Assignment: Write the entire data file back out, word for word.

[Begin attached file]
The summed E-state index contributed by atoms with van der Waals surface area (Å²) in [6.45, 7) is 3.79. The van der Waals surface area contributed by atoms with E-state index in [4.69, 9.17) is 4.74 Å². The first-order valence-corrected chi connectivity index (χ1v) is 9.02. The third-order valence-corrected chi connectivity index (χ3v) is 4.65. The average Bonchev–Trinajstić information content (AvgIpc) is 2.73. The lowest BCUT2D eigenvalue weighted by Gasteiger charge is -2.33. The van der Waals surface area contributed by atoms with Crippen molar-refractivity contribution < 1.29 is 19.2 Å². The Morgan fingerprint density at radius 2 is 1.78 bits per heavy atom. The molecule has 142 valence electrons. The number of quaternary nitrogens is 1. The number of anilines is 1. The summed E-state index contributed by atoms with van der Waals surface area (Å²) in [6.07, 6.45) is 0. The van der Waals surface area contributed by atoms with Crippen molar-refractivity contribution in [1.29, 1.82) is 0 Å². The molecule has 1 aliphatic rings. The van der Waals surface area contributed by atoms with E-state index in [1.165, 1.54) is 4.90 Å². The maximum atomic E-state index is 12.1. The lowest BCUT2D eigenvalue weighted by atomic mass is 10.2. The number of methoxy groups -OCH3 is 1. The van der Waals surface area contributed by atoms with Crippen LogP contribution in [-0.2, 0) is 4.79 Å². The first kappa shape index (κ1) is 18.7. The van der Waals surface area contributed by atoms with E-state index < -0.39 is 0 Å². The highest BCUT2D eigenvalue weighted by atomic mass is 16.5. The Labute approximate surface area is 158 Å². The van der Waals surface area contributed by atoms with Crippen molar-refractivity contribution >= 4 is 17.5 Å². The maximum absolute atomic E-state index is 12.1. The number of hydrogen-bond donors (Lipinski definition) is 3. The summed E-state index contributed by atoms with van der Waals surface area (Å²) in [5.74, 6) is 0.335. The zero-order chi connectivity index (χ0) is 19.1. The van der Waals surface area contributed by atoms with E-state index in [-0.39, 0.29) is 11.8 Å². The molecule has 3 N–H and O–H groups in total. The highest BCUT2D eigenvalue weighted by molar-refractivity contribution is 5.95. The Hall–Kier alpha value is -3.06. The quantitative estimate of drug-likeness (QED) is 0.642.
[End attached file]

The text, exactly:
The summed E-state index contributed by atoms with van der Waals surface area (Å²) in [6.45, 7) is 3.79. The van der Waals surface area contributed by atoms with E-state index in [4.69, 9.17) is 4.74 Å². The first-order valence-corrected chi connectivity index (χ1v) is 9.02. The third-order valence-corrected chi connectivity index (χ3v) is 4.65. The average Bonchev–Trinajstić information content (AvgIpc) is 2.73. The lowest BCUT2D eigenvalue weighted by Gasteiger charge is -2.33. The van der Waals surface area contributed by atoms with Crippen molar-refractivity contribution < 1.29 is 19.2 Å². The Morgan fingerprint density at radius 2 is 1.78 bits per heavy atom. The molecule has 142 valence electrons. The number of quaternary nitrogens is 1. The number of anilines is 1. The summed E-state index contributed by atoms with van der Waals surface area (Å²) in [6.07, 6.45) is 0. The van der Waals surface area contributed by atoms with Crippen molar-refractivity contribution in [1.29, 1.82) is 0 Å². The molecule has 1 aliphatic rings. The van der Waals surface area contributed by atoms with E-state index in [1.165, 1.54) is 4.90 Å². The maximum atomic E-state index is 12.1. The lowest BCUT2D eigenvalue weighted by atomic mass is 10.2. The number of methoxy groups -OCH3 is 1. The van der Waals surface area contributed by atoms with Crippen LogP contribution in [-0.2, 0) is 4.79 Å². The first kappa shape index (κ1) is 18.7. The van der Waals surface area contributed by atoms with E-state index < -0.39 is 0 Å². The highest BCUT2D eigenvalue weighted by atomic mass is 16.5. The Labute approximate surface area is 158 Å². The van der Waals surface area contributed by atoms with Crippen molar-refractivity contribution >= 4 is 17.5 Å². The maximum absolute atomic E-state index is 12.1. The number of hydrogen-bond donors (Lipinski definition) is 3. The summed E-state index contributed by atoms with van der Waals surface area (Å²) in [5.74, 6) is 0.335. The zero-order chi connectivity index (χ0) is 19.1. The van der Waals surface area contributed by atoms with E-state index in [-0.39, 0.29) is 11.8 Å². The molecule has 3 N–H and O–H groups in total. The highest BCUT2D eigenvalue weighted by molar-refractivity contribution is 5.95. The Hall–Kier alpha value is -3.06. The quantitative estimate of drug-likeness (QED) is 0.642.